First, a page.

There is also another, deeper sense in which Scripture is comedic. While God is certainly a character who is not to be trifled with, every other character (which means every character like us) is portrayed in the most ironic and slapstick terms. Seriously, go read about Abraham’s brilliant plans to tell Pharoah his wife is his sister (twice). Watch Israel’s kings run back and forth like indecisive tumbleweeds, worshipping idols and begging God for help based on which way the weather seems to blow. Listen to the disciples talk with Jesus, and marvel at the way a moment of insight is almost always immediately followed by one of monumental stupidity. The antics of humanity are enough to rival the slapstick of the Three Stooges or the ridiculousness of the Royal Tenenbaums.

This is why, as the psalmist notes, God laughs at the schemes of man. When Very Serious Men gather their might against the Lord’s anointed, while they might feel dignified and important, the truth is that they are a joke. Their frailty, their presumption, and their shortsightedness combine to prove them to be nothing but the oafish buffoon included in every play and movie for comedic relief. Go read the prophets, who mock idolaters for being no brighter than the lumps of stone they worship, who ridicule the oppressors and their wives who are as fat as the cows of Bashan.

It isn’t just the wicked who are worthy of a chuckle in Scripture either. The righteous are too. God reminds Israel that He saved them not because of their greatness but because they are the least among the nations. Paul tells us God saved the foolish and the weak to show His power in their midst. God is on a serious mission, but we are chosen to be his players because, well, it’s ridiculous to think we’re doing His work on our own. Indeed, salvation itself is in a sense comedic: we are sinners made righteous, saved by the ultimate irony of the cross and resurrection. We are not saved by our Very Serious attempts to justify ourselves, but by ruefully surveying our best efforts and recognizing them as piles of something which might offend the Very Serious reader (but which Paul has no problem referring to in the crudest terms).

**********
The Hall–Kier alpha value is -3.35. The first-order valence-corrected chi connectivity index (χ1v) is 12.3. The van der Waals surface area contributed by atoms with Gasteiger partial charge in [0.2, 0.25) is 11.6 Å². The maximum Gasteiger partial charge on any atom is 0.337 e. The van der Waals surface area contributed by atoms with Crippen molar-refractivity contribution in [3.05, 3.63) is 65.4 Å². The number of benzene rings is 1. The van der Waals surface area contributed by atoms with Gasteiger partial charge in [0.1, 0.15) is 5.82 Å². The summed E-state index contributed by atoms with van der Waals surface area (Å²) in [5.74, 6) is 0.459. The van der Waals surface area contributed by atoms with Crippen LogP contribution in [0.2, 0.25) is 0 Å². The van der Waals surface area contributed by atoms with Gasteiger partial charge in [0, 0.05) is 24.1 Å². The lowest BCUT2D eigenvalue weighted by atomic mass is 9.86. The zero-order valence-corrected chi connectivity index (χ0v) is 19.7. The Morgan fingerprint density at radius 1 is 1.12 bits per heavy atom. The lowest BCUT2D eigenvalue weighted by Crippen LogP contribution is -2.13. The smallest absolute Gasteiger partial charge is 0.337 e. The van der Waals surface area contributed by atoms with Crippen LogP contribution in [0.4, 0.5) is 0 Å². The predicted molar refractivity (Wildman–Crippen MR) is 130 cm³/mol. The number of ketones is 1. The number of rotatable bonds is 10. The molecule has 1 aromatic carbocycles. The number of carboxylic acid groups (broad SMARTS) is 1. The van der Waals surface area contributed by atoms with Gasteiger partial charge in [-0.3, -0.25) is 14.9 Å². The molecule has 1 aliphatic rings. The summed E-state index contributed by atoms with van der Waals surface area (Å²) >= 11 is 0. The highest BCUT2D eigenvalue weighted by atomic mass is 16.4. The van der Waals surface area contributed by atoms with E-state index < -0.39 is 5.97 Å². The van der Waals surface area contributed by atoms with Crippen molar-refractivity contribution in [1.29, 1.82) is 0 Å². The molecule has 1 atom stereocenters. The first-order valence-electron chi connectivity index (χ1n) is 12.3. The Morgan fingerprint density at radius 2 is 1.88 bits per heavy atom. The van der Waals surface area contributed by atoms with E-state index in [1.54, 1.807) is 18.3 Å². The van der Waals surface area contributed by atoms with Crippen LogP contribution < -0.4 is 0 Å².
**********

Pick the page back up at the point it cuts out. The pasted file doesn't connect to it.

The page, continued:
Of course, everything I just said is only one side of Scripture’s perspective. There is a deeply serious aspect to everything in the Biblical story: our sin is a grave offense, our misdeeds cause unimaginable destruction and the cross is a brutal and bloody salvation. However, the problem comes when we let this seriousness become Very Serious; too serious to also get the joke. Very Serious Christianity is ultimately destructive to the soul because it cannot take God’s perspective on our weakness: we are foolish, fickle, and frail, but we are also redeemed and being used as agents of redemption.

If we are to reach a point of health in our Christian lives, we must learn to laugh at ourselves, and laugh at all that is like us in the world. We must learn the freedom which comes from seeing our own silliness. We must chuckle like only those saved by grace can chuckle, and roar with the laughter of those saved by faith in the Very Serious work of Someone else.

When we sin, we must grieve it with the tears of repentance. But then, seeing it nailed to the cross, we must smile with the security of knowing we are still loved and still being made into Christ’s likeness.

When we stare the devil in the eye, we must fearfully look to Christ for rescue. But then, recognizing that he has been publicly made an object of ridicule through Christ’s death and resurrection, we must laugh in His face because of the silly creature he is.

We must laugh at a toddler’s shaky steps and a teenager’s silly soapboxes (especially since the teenager takes them Very Seriously), not because we are better than them but because our walk is truly no less steady and our ideas no less small.

We must laugh at ourselves, at all the ways we think we’re strong and all the ways we are truly weak. We must tell jokes about our own people, our own denomination, our own misadventures. We must tell the stories about how silly we were when we were younger, and how silly we were last week as well.

In the end, we must learn to laugh because it reminds us of our humanity. We are not to be taken seriously; we are not to be made much of. It is no accident that we are the children in the story, and just as our Father smiles at us in our messiness and helplessness, so we should smile as well.

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Good Friday Meditation

Note: This is the meditation I’m giving tonight at our Good Friday service.

Text: Luke 22:66-71